A crushing first-half lead and heroic play from stars like Claire Trop nabbed Scandal the US Open win
August 9, 2023 by Edward Stephens in Recap with 0 comments
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Aurora, CO – In an action-packed US Open final, Washington DC Scandal downed San Francisco Fury 15-13. The win, their second over Fury in the tournament,1 serves as formal notice of a rumor that has been brewing for the last month: Scandal are serious contenders for a club championship this season.
Sunday’s victory is the twelfth feather in Scandal’s cap. They’re floating, not yet weighed down by any losses through two tournaments. In the beginning, it looked like so many of their others: one-sided affairs, like when a steamroller wrestles a patch of fresh asphalt. Fury’s offensive execution errors aside (for now – see below for a short treatise on their early struggles), the story of the game’s first half is the story of Scandal’s lead foot planted on the gas pedal.
Seemingly every possession of theirs ended in a shot on goal. They didn’t all work out, but the point was they never let Fury’s defense after the turn settle into any comfortable patterns. It wasn’t just noted shooters like Claire Trop and Lisa Dang – the whole crew got in on the act. The normally sensible Jessica Sourbeer tossed a completely outlandish high crossfield backhand to Kami Groom that no one saw coming. Even Sandy Jorgensen, who’s made a storied career of doing everything super-well except for throwing forehands, threw a flick huck for a completion. The entire Scandal side committed to pressing aggressively for scores. The upshot was six breaks in the first half – and a commanding 8-2 lead.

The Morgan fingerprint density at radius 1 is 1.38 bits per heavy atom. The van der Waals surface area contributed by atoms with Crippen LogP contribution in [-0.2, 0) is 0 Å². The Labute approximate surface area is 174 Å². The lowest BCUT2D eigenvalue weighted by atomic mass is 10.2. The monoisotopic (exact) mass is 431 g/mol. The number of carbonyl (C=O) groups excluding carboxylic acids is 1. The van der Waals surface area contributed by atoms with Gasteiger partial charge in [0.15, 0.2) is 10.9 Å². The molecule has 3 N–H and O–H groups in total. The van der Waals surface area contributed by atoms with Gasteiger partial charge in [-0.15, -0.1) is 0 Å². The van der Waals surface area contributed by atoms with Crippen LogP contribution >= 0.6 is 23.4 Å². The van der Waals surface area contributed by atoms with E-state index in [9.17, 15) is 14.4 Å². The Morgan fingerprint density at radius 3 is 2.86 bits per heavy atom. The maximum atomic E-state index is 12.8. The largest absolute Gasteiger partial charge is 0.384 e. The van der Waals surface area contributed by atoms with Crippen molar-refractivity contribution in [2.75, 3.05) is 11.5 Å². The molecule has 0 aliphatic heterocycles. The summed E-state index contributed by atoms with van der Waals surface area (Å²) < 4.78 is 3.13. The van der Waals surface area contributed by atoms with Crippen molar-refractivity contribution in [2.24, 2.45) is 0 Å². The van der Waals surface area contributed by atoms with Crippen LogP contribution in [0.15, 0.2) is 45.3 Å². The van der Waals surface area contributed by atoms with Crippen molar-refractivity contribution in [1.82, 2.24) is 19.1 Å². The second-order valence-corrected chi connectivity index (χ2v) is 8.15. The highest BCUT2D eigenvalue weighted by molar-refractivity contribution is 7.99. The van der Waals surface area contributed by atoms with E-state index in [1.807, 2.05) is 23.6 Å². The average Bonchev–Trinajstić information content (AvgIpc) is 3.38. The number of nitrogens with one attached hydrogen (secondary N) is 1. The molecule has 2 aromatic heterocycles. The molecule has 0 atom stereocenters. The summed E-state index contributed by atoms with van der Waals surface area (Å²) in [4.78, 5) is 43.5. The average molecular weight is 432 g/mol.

Underpinning it all was the play of Claire Trop. It is one thing to have a deep, committed, assertive team; it is another thing entirely to have that kind of team plus an unstoppable talent in the midst of transcendence. On the stat sheet, Trop’s name stands out like an orange BMW in a forest.2 Her five-goal, four-assist masterclass in the final is essentially a typical line for her 2023 season. She led the division in both goals and assists at the tournament, with 18 and 19, respectively.3 Her actual performance to the naked eye is, if anything, even more prominent in comparison with her peers than her gaudy numbers. She chases down every long throw, gives 200% effort for every contested disc, rises for 50/50 shots like an indefatigable trampolinist, and makes nano-second decisions to throw some of the most difficult shots anyone in the division would have the chutzpah to attempt. She is playing the best ultimate of her club career and the best ultimate in the division this year. Having a player like that makes everything easier for every other player on the roster.